Line by Line: Act 1, Scene 1, Lines 14-16

Photograph from one of Shackleton's expeditions to the Antarctic.

Photograph from one of Shackleton’s expeditions to the Antarctic.

FRANCISCO: Give you good night.

MARCELLUS:O, farewell, honest soldier; who hath relieved you?

FRANCISCO: Bernardo has my place. Give you good night.  Exit.

Nothing very spectacular here. Shakespeare is revving up his Revolving Door, the staging technique that kept his big, bare stage feeling busy and populated. Two characters just entered, so it’s time for someone else to leave. Francisco exits, having spoken eight lines, and never to return again. We will remember him as a nervous soldier, but ultimately very polite, since two of his eight lines are spent saying “good night.”

Marcellus calls him “honest” here, but I don’t feel that word carries any of the extra weight that it does when applied, for instance, to Iago in Othello. On the other hand, the word isn’t merely there to make the line scan. In fact, even though line 16 happens to have ten syllables, there’s otherwise very little here that makes me think Shakespeare was bothering to write in blank verse. That will change very soon, when the scene’s subject matter more explicitly shifts towards the Ghost. But for now, these are just workaday soldiers saying soldiery things.

How many soldiers? We began with one, then added another, then added one more, along with Horatio, a civilian. Strangely, one text (Q2) says “O, farewell, honest soldiers” instead of “soldier” — this, despite the fact that only one lone soldier exits. It’s probably just a typographical error, or possibly an error in the manuscript that got corrected in the First Folio. Yet, for no good reason, it reminds me of a verse in T.S. Eliot’s The Waste Land–or, more specifically, to Eliot’s note about the verse, which follows it below:

Who is the third who walks always beside you?
When I count, there are only you and I together
But when I look ahead up the white road
There is always another one walking beside you
Gliding wrapt in a brown mantle, hooded
I do not know whether a man or a woman
—But who is that on the other side of you?

“The following lines were stimulated by the account of one of the Antarctic expeditions (I forget which, but I think one of Shackleton’s): it was related that the party of explorers, at the extremity of their strength, had the constant delusion that there was one more member than could actually be counted.”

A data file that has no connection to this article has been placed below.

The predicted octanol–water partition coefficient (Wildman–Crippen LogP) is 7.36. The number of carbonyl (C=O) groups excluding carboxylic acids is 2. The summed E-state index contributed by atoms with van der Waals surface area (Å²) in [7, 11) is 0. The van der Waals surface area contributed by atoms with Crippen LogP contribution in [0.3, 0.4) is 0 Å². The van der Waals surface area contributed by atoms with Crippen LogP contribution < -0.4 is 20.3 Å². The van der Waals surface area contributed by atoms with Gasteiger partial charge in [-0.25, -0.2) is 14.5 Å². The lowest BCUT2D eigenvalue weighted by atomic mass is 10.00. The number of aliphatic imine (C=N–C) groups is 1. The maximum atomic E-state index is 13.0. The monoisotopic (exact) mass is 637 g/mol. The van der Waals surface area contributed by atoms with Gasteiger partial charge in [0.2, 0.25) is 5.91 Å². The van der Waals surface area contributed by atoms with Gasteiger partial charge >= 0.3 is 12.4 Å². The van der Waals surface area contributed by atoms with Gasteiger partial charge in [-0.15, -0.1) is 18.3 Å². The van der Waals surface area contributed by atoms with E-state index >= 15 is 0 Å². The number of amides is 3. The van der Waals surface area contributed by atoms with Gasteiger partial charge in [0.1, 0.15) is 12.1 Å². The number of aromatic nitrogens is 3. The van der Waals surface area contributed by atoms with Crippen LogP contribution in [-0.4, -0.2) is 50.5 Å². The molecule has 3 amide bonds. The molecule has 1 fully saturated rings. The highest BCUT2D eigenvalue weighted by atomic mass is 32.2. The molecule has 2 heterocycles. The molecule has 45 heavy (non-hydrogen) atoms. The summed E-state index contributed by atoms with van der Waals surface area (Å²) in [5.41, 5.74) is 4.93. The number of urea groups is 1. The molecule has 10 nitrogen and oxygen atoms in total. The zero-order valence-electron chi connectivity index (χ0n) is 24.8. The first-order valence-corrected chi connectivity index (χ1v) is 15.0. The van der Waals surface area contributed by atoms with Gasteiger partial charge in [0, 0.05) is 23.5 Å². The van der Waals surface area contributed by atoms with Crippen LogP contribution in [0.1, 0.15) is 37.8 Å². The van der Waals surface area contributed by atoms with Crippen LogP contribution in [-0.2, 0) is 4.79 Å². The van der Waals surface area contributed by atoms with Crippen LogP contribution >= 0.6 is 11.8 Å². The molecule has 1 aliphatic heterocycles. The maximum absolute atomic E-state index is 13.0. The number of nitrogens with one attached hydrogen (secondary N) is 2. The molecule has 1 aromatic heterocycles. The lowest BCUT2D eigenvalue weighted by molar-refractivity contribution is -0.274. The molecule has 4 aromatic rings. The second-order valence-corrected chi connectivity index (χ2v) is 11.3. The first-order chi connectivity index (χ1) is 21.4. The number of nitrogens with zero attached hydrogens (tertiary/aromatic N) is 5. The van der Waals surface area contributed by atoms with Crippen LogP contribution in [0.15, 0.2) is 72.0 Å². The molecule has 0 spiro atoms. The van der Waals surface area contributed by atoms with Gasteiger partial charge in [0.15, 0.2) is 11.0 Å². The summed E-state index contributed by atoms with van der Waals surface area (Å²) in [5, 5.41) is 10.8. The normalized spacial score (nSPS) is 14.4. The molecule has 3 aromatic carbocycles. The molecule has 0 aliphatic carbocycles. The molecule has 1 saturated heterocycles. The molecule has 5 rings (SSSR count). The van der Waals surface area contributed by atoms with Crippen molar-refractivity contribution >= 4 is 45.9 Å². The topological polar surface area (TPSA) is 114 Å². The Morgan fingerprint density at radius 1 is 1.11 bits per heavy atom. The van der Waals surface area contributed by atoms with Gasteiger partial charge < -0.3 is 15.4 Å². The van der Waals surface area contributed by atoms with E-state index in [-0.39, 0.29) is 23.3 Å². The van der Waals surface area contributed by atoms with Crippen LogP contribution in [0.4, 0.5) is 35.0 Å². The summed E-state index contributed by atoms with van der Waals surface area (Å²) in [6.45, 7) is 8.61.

A suitable error, then; in a stage moment which still reverberates with the tension, fear, and mystery of the play’s opening lines, Marcellus makes the same mistake as Shackleton’s explorers, counting one more soldier than the number we can see onstage. Whether a mere psychological effect or a heralding to the scene’s imminent supernatural visitor, it has the potential to startle. I wonder if any production of Hamlet has ever snuck the Ghost onstage this early?

EDIT: Thinking more about Francisco’s repetition of the phrase “good night,” I realized what a remarkable motif it is. “Good night” is uttered 15 times in Hamlet. Maybe that’s not so unusual, for a phrase as commonplace as that. But what stands out for me is the density with which the phrase is clustered together:

  1. Here, in 1.1, Francisco says it twice in a row.
  2. In 3.4, Hamlet says good night to his mother three times in one monologue (3.4.2650-2583), and then twice more in another speech moments later (3.4.2507-2622).
  3. Ophelia says/sings the phrase four times in a row at 4.5.2930.

That accounts for every occurrence of the phrase but the most famous of all, “Good night, sweet prince,/ And flights of angels sing thee to thy rest” (5.2.4021-4022), a line which often becomes the final utterance of the play, if Fortinbras’s entrance is cut.

So, instead of peppering the entire play with the phrase, the way Shakespeare often does with an important motif, he has it repeated intensely at three completely different moments, and then reused forcefully at the play’s thematic finale. I have no idea what it means, but it reminds me of a symphony that, wisely, only trots out the big kettle drums once per movement. I’ll keep an eye on the motif as I go, and see if other explanations occur to me.


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